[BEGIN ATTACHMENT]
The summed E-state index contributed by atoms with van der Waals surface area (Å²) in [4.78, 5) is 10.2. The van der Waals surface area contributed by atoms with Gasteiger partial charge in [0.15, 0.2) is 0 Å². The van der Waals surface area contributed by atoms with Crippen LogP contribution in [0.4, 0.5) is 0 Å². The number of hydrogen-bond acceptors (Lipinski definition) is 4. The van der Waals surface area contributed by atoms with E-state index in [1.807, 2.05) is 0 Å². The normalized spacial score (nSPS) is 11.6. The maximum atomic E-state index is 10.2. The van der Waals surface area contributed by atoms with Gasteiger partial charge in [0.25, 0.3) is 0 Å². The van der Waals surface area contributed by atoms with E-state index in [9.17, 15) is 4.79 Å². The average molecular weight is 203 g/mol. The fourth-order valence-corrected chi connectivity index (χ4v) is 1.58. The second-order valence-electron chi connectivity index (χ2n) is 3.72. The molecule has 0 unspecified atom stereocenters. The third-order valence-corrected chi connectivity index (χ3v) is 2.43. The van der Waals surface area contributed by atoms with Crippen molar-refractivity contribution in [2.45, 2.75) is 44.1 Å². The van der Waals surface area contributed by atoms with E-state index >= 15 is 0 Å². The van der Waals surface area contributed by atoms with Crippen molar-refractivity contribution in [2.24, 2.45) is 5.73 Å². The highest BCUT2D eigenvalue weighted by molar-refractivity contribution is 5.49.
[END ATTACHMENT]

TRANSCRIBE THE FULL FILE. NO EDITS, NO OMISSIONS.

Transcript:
The summed E-state index contributed by atoms with van der Waals surface area (Å²) in [4.78, 5) is 10.2. The van der Waals surface area contributed by atoms with Gasteiger partial charge in [0.15, 0.2) is 0 Å². The van der Waals surface area contributed by atoms with Crippen LogP contribution in [0.4, 0.5) is 0 Å². The number of hydrogen-bond acceptors (Lipinski definition) is 4. The van der Waals surface area contributed by atoms with E-state index in [1.807, 2.05) is 0 Å². The normalized spacial score (nSPS) is 11.6. The maximum atomic E-state index is 10.2. The van der Waals surface area contributed by atoms with Gasteiger partial charge in [0.25, 0.3) is 0 Å². The van der Waals surface area contributed by atoms with E-state index in [9.17, 15) is 4.79 Å². The average molecular weight is 203 g/mol. The fourth-order valence-corrected chi connectivity index (χ4v) is 1.58. The second-order valence-electron chi connectivity index (χ2n) is 3.72. The molecule has 0 unspecified atom stereocenters. The third-order valence-corrected chi connectivity index (χ3v) is 2.43. The van der Waals surface area contributed by atoms with Crippen molar-refractivity contribution in [2.45, 2.75) is 44.1 Å². The van der Waals surface area contributed by atoms with E-state index >= 15 is 0 Å². The van der Waals surface area contributed by atoms with Crippen molar-refractivity contribution in [2.24, 2.45) is 5.73 Å². The highest BCUT2D eigenvalue weighted by molar-refractivity contribution is 5.49.